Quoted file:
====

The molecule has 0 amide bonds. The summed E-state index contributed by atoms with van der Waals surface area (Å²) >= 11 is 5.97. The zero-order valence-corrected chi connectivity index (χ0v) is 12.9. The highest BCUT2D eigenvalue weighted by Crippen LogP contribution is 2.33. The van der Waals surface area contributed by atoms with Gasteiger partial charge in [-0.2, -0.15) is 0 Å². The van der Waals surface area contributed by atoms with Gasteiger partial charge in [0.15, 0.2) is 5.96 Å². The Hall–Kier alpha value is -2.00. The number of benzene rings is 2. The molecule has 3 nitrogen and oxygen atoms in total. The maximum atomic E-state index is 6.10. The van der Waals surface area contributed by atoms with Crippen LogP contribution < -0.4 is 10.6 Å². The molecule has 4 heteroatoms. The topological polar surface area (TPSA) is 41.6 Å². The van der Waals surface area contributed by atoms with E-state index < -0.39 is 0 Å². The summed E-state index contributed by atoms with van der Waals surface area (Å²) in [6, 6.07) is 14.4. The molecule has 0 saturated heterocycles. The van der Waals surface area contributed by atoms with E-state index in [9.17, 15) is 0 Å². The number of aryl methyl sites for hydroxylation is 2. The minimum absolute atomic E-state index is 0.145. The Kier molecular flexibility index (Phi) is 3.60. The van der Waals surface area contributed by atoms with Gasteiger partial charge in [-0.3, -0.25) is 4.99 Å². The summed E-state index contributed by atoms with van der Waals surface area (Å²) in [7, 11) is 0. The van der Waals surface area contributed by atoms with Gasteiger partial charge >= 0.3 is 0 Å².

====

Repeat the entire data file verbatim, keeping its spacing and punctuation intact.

The molecule has 0 amide bonds. The summed E-state index contributed by atoms with van der Waals surface area (Å²) >= 11 is 5.97. The zero-order valence-corrected chi connectivity index (χ0v) is 12.9. The highest BCUT2D eigenvalue weighted by Crippen LogP contribution is 2.33. The van der Waals surface area contributed by atoms with Gasteiger partial charge in [-0.2, -0.15) is 0 Å². The van der Waals surface area contributed by atoms with Gasteiger partial charge in [0.15, 0.2) is 5.96 Å². The Hall–Kier alpha value is -2.00. The number of benzene rings is 2. The molecule has 3 nitrogen and oxygen atoms in total. The maximum atomic E-state index is 6.10. The van der Waals surface area contributed by atoms with Crippen LogP contribution < -0.4 is 10.6 Å². The molecule has 4 heteroatoms. The topological polar surface area (TPSA) is 41.6 Å². The van der Waals surface area contributed by atoms with E-state index < -0.39 is 0 Å². The summed E-state index contributed by atoms with van der Waals surface area (Å²) in [6, 6.07) is 14.4. The molecule has 0 saturated heterocycles. The van der Waals surface area contributed by atoms with E-state index in [9.17, 15) is 0 Å². The number of aryl methyl sites for hydroxylation is 2. The minimum absolute atomic E-state index is 0.145. The Kier molecular flexibility index (Phi) is 3.60. The van der Waals surface area contributed by atoms with Gasteiger partial charge in [-0.3, -0.25) is 4.99 Å². The summed E-state index contributed by atoms with van der Waals surface area (Å²) in [7, 11) is 0. The van der Waals surface area contributed by atoms with Gasteiger partial charge >= 0.3 is 0 Å².